Meditations: Literally Gone to the Dogs
Literally Gone to the Dogs
Dogs have become to America what cows used to be to India - animals imbued with an importance beyond rational explanation. In our case however, "man's (and woman's) best friend" is not seen as a religious symbol, but a panacea for alienation.
Now don't get me wrong. Some of my best friends are dogs, or rather, they were, until they became dogs and stopped being a friend to anyone! And it seems that such devolution doesn't just apply to males anymore.
Events yesterday confirmed that canine consciousness rules in the USA. In the morning, I passed a young woman walking three huge malamutes. Never mind that for six months out of the year, temperatures of 40 C are common here, and that these animals were bred to transport Eskimos above the Arctic Circle. The young lady didn't even smile when I said 'all you need is a sled and some snow.' Rule number one: dog-worshippers tend to be dogmatic.
That afternoon, returning to the car after a hike in Upper Park, a black SUV with a woman and two large dogs inside sat with the engine running directly behind my car. She was talking to two other women standing beside her vehicle also with two dogs, leashed fortunately, for they were barking up a storm. I tried to establish eye contact to share in the humor of the situation, but clearly I wasn't a member of the club, and dog devotees are serious about their canine camaraderie.
The local news that night featured a story about a woman in Oregon who lost her black Labrador six years ago, and just had it returned. This miracle occurred despite the fact that her husband had died and she had moved twice since her grievous loss (of her dog that is).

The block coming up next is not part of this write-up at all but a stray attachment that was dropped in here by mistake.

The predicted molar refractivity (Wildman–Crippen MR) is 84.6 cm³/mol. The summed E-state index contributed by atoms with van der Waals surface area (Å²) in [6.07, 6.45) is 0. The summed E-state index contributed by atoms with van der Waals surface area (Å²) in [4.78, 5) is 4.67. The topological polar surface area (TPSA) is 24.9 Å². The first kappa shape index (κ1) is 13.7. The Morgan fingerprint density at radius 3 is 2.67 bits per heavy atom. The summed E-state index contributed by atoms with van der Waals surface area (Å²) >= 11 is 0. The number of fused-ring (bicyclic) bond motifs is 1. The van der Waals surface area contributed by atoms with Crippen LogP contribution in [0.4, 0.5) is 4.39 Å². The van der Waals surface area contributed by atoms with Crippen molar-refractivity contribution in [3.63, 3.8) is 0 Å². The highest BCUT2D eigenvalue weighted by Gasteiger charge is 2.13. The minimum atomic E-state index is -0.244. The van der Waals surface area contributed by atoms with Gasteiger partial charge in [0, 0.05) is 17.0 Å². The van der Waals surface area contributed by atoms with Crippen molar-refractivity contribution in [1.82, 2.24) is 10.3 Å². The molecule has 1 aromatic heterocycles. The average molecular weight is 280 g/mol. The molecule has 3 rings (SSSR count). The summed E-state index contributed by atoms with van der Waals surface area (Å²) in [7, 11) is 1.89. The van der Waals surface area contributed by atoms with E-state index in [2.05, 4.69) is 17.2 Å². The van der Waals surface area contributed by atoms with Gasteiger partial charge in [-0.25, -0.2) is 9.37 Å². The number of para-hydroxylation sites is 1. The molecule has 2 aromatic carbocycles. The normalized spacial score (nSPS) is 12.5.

Then, late that night, America's national comedian, Jay Leno, featured a guest whose entire time was taken up with a story about his sister's dog (forgive me but I forget its name) who the sister tried to feed vegetarian dog-food because she wanted to be a vegetarian (the sister that is).
What sociological phenomenon is going on here? Sometimes I have the feeling that many dogs now possess higher consciousness than many of their owners. It stands to reason. If the object is not to think, not to feel, then canines, which often approach 'higher thought' without losing their other senses, may be 'evolving,' whereas the consciousness in a large segment of the human population is deteriorating through complacent stagnation. Perhaps we're witnessing a reverse, before-your-eyes kind of reincarnation, in which dogs are becoming more human and humans are becoming more canine.
Then there is the question of the relationship between dominance, hierarchy, and militarism. Dogs are socially very hierarchical animals. Their evolutionary history has hard-wired an instinct for finding their place in the pecking, or rather sniffing order. In a rabidly militaristic country, dogs are the perfect pet.
When humans domesticated dogs, humans became, in a dog's eyes, the 'top dogs.' Much of their legendary loyalty is due to their keen awareness of dominance, which makes the fondness so many women now have for dogs in this country a curious thing.
Unlike cats, a dog defines itself by its relationship to animals above and below him or her. Does America's obsession with 'being number one' have any connection to the dog-worshipping culture? No, of course not, I'm just imagining all this.
Before going to sleep last night, a line from a bad movie I watched briefly echoed through my head, capping the day: "you're like dogs‹a Roman whistles and you roll over and play dead." Only they aren't playing.
- Martin LeFevre is a contemplative, and non-academic religious and political philosopher. He has been publishing in North America, Latin America, Africa, and Europe (and now New Zealand) for 20 years. Email: firstname.lastname@example.org. The author welcomes comments.